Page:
PORTLAND, Ore. Thin-film solar cells can use inexpensive, low-temperature processing to stack amorphous silicon and germanium photovoltaic layers atop a reflective foil backing. By using multiple layers with semiconductor junctions tuned to different wavelengths of light, thin-film module makers claim that their solar cells are not only cheaper, but could outperform expensive crystalline solar cells in many climates.
Advanced Green Technologies (AGT, Ft. Lauderdale, Fla.) claims its thin-film solar cell modules trade higher output on sunny days for better performance on cloudy days. AGT said its thin-film cells outperform glass encapsulated monocrystalline solar cells where sunny days are the exception. The reason, the company said, is that they continue to produce electricity when its cloudy.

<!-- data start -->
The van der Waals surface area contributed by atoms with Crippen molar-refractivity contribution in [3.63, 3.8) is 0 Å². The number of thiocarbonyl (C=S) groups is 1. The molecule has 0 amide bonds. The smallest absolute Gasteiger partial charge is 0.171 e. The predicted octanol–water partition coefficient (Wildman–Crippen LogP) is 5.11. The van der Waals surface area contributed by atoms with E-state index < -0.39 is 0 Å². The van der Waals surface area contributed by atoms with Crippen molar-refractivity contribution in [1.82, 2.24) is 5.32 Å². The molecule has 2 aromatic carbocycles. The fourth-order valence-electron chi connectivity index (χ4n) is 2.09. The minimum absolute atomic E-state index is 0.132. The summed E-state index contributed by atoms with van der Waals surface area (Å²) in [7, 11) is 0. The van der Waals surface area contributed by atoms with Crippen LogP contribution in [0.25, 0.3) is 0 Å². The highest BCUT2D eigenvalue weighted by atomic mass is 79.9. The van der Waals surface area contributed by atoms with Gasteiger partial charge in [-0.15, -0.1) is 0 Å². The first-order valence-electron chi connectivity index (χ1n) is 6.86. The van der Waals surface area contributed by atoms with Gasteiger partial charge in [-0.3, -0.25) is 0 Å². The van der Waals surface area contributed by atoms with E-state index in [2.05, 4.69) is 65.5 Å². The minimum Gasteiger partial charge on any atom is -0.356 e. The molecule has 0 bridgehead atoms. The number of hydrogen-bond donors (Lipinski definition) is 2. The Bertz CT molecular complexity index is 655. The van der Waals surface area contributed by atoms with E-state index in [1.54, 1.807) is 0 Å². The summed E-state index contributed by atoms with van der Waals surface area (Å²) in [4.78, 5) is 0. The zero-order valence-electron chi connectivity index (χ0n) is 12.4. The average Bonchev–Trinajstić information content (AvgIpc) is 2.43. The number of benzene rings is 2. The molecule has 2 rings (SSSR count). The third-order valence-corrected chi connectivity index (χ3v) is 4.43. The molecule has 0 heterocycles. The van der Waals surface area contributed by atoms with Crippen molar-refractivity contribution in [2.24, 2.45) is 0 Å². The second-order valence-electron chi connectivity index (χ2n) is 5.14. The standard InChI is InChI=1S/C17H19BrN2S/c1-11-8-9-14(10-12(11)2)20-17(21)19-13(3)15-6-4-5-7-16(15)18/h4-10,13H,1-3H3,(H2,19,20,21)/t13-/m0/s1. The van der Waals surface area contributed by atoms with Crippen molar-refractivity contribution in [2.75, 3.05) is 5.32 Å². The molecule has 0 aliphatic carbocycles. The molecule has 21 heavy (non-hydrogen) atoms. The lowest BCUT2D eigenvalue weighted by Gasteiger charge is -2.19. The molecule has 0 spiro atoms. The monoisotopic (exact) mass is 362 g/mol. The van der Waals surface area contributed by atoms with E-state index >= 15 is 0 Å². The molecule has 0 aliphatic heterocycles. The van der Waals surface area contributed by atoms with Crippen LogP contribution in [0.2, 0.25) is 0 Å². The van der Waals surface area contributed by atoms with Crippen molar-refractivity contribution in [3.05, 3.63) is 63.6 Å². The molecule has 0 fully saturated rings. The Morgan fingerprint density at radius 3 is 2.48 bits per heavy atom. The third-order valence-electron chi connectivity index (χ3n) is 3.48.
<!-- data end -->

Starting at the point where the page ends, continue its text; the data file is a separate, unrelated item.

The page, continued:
"That trade-off is regional," said AGT's Gene Okun. "If you are in an area that has all sun, such as southern California, then very well we may find that the glass does produce more electricity than the thin film. In areas like Oregon and New Jersey and other northern regions where you have inclement weather a good majority of the year, our thin film will actually produce more power on an annual basis."
AGT uses flexible, lightweight laminates, encapsulated in a transparent, ultraviolet stabilized polymer, which it fabricates into large modules that are extremely lightweight compared to the glass-encapsulated modules used by crystalline solar cells.
"What we do is take the thin film [material] and create a 10- by 20-foot modules, which are then deployed on very large scale roofs--particularly roofs that are single ply and cannot maintain the weight load of heavier glass panels," said Okun.
AGT's modules use thin-film photovoltaic laminates manufactured by United Solar Ovonic, a subsidiary of Energy Conversion Devices Inc. (Rochester Hills, Mich.).